Rail News Roundup #2


The latest regional rail news from Trains In The Valley

Today’s Reports

• Union Station is Open!

• Senator Eric Lesser’s “Rally4Rail” Whistle Stop Tour

• Democratic Party Platform Includes Support for East-West Rail

• Strong Vermonter Ridership in Northampton Reported

• Design for Expanded Northampton Station Platform Released

• Vermonter Extension to Montreal Takes Another Step Forward

• New Rail Dropped along the Conn River Line

• Track Washout in Vermont Affects Vermonter Service


Union Station is Open!

Springfield Union Station re-opened to the public on Sunday morning June 25th.

Main waiting room | Union Station
Springfield, Ma. | June 25, 2017

The first Amtrak passengers in over forty years to enter though the main waiting room — captured in the image above — were spotted in the building shortly after it was opened at 10 a.m.


Public Open House at Union Station
Springfield, Ma. | June 25, 2017

An open house was held from 10 a.m until 3 p.m. for the public and then at 4:30 p.m. the Pioneer Valley Transit Authority moved the hub for their bus operations in Springfield to the station.

(Yes, that is the Cat in the Hat in the middle of the picture.)


Trains In The Valley & Citizens for a Palmer Rail Stop at the Open House
Union Station | Springfield, Ma. | June 25, 2017

Trains In The Valley and the advocacy group Citizens for a Palmer Rail Stop shared a table at the open house.

We talked with people all day long about the rail service in our region and we thank everyone who stopped by to say hello.


Union Station | view from the parking garage roof | looking East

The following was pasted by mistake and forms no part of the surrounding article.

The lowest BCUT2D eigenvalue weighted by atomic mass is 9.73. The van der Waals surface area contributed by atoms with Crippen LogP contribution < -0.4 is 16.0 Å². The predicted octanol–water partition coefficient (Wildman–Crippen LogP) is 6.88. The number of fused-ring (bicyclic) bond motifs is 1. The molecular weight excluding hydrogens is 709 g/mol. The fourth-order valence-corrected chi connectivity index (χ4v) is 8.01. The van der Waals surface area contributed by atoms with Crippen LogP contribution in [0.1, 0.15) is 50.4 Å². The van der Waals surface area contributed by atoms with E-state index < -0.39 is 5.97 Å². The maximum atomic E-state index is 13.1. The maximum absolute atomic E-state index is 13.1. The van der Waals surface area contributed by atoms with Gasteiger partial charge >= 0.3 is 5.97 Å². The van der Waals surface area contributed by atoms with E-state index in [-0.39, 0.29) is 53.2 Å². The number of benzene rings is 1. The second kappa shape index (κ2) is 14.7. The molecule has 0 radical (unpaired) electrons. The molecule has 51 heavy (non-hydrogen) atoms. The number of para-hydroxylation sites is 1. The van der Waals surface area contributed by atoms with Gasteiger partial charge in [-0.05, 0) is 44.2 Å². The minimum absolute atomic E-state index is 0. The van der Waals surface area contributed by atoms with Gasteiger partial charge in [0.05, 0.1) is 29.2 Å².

Springfield, Ma. | June 26, 2017


Bronze rededication plaque at Union Station
Springfield, Ma. | June 25, 2017

Further Reading

“Union Station grand opening honors Springfield history”
By Elizabeth Roman | The Republican | June 25, 2017

Video | “Springfield’s restored Union Station filled with history”
By Kait Walsh | WWLP-22News | June 24, 2017

2017 Union Station Open House (48 images)
Flickr album | Spirit of Springfield | June 25, 2017

Infrastructure | Springfield Union Station
Trains in the Valley


Senator Eric Lesser’s “Rally4Rail” Whistle Stop Tour

On Monday, June 19, 2017, State Senator Eric Lesser (D-Longmeadow) embarked on a “whistle stop” tour across the state to make the case for expanded East-West passenger rail service.

Making stops in — Boston, Framingham, Worcester, Palmer, and Springfield — Lesser spoke of the benefits to all of making this rail connection.

Focus Springfield Community Television joined the senator and his staff for the tour and recorded each of the public events.

Focus Springfield Community Television: Stephen Cary, Executive Producer | Brendon Holland, Producer | Josue Vazquez, Editor

Further Reading

“State Sen. Eric Lesser rallies for high-speed rail study at Springfield’s Union Station, last stop of day-long tour”
By Brian Steele | The Republican | June 19, 2017


Democratic Party Platform Includes Support for East-West Rail

The 2017 Massachusetts Democratic Party platform now includes support for East-West rail service between Springfield, Worcester, and Boston.

The new wording, quoted below, was adopted at the quadrennial platform convention that was held in Worcester on June 3, 2017.

“Investment in transportation infrastructure that links communities to each other and to jobs across the Commonwealth, including: increasing the expansion of capacity and reach of the MBTA, including the Green Line Expansion; the construction of the North-South Rail Link to unify north-side and south-side commuter rail systems and to extend the Northeast Corridor; building high speed rail along the East/West route between Springfield, Worcester, and Boston; and construction of the South Coast Rail Project.”